The City Council soon may be voting on legislation that would hike the smoking age to 21 and reduce the visibility of tobacco products in stores.
According to City Council sources, the two bills will be up for a vote this fall.
Proponents of the legislation believe that the adoption of these bills will lower the percentage of smokers in the city.
Anti-smoking activist Phil Konigsberg of Bay Terrace is an ardent supporter of the legislation and shares the goal of the proposals to lower the smoking rate in the city.
“It think that it is very important for the minimum age to be raised to 21,” Konigsberg said.
He believes that increasing the smoking age will reduce the probability of individuals who are just below that age getting cigarettes from someone at or above it.
“If you raise it to 21, you’re a 16- or 17-year-old, they’re probably not going to be friendly or hang out with kids that are no longer kids; they’re adults, who are 21 or older,” he said.
Smoking is an emotional issue for Konigsberg, who has spoken about it in front of the City Council and cannot be around smoke due to respiratory problems that have led to radical changes in his personal life and those of the people around him.
He feels that “vulnerable” and young individuals should not be led down a dangerous trail by the tobacco industry.
“It is very important that we stop the tobacco industry from getting what we call a ‘replacement smoker,’” he said.
He feels that the tobacco industry’s quest to find “replacement smokers” is a part of its efforts to maintain its business model.
“They have to have a continuous source of income,” he explained.
Konigsberg feels that reducing the visibility of cigarettes can lower the likelihood of having interest in them.
“If you go into a convenience store, or a bodega, you notice all the cigarettes are on eye level for kids. So, when they are going to buy their candy, not only are they seeing candy, they are seeing cigarettes,” he said.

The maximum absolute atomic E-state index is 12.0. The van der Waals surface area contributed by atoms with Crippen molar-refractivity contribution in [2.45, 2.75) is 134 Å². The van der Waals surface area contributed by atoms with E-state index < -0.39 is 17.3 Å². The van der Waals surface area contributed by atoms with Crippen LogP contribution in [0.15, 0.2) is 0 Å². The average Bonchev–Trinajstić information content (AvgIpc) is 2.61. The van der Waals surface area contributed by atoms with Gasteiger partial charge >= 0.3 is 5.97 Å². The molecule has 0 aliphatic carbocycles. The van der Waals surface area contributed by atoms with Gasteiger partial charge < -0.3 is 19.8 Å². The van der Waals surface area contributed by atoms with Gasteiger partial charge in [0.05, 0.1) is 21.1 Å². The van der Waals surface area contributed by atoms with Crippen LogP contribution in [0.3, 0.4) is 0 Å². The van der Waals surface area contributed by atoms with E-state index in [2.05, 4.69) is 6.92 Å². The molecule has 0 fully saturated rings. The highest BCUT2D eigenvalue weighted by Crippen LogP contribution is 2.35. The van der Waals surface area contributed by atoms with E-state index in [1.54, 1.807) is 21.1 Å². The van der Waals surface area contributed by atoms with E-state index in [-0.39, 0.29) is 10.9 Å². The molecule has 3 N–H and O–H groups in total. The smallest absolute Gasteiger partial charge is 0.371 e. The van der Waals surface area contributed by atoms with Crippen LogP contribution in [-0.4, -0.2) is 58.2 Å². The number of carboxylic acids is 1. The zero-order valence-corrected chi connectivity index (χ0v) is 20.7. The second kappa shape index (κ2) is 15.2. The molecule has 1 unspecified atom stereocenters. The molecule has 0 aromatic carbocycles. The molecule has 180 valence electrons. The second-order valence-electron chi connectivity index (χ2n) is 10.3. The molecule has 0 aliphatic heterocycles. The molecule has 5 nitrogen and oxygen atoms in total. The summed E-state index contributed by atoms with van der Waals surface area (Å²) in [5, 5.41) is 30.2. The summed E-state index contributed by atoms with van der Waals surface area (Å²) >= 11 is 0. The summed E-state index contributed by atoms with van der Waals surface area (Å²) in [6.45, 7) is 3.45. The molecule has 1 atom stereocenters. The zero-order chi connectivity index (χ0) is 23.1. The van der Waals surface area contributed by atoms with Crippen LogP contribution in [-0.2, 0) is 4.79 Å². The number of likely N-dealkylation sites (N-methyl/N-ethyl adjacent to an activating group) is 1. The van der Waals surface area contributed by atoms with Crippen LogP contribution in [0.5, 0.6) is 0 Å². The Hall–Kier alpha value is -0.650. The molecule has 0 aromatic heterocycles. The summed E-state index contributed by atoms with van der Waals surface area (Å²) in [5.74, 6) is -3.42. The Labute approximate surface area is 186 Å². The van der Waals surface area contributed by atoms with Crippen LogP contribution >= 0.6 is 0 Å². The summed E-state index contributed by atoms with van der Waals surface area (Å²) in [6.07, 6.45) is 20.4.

However, the issue of cigarette visibility may lead to further costs for store operators. This is an issue of concern to Councilman Leroy Comrie (D-St. Albans), leader of the Queens delegation and, despite some concerns, a supporter of the proposed legislation.
“I am concerned about the cost of small businesses having to cover up the displays,” he said. “Small business have enough expenses and costs doing business with the city already.”
But Comrie believes that problems with the legislation can be resolved by amending it.
Adoption of that bill is not, however, an option in the mind of longtime smoking activist Audrey Silk of Brooklyn. Silk, who says she represents a group called Citizens Lobbying Against Smoker Harassment, believes the proposals are another salvo fired by politicians against smokers. But she has special disdain for the proposal to reduce cigarette visibility. “It’s an assault on free will by the ‘thought police,’” she said.
“The “anti-smoker proponents’ intent to hide it from view is to ‘denormalize’ (their word) smoking but that cannot be accomplished without ‘denormalizing’ smokers because cigarettes don’t smoke themselves,” she said in an email.
She feels that the attacks against smoking are inappropriate in nature and an attack on smokers’ rights.
“I strongly refute the say-it-long-and-loud-enough-it-becomes-the-truth mantra that ‘smoking is not normal.’ It is normal, has been normal for centuries, and is a legal product and otherwise legal activity,” she said.
The idea of hiding cigarettes in stores was first proposed by the upstate New York Village of Haverstraw. The village voted in favor of the plan last year, but subsequently faced opposition from a coalition that included several tobacco companies, smoking rights activists and convenience store owners.
According to published reports, the lawsuit was waged because the tobacco companies and their supporters believed the proposal was an assault on the First Amendment rights of store operators.
The mayor of the village, Michael Kohut, said to the Rockland County Times in the midst of the opposition, “They are big corporate America going after the little guy, basically.”
Fearing financial trouble stemming from the lawsuit, the village repealed the proposal.
However, Konigsberg believes the proposal would have a better chance of survival in America’s most prominent city, which he said would fight any efforts against the law.
He cited an old truism to say why the bill should be adopted.
“So, out of sight, out of mind,” he said.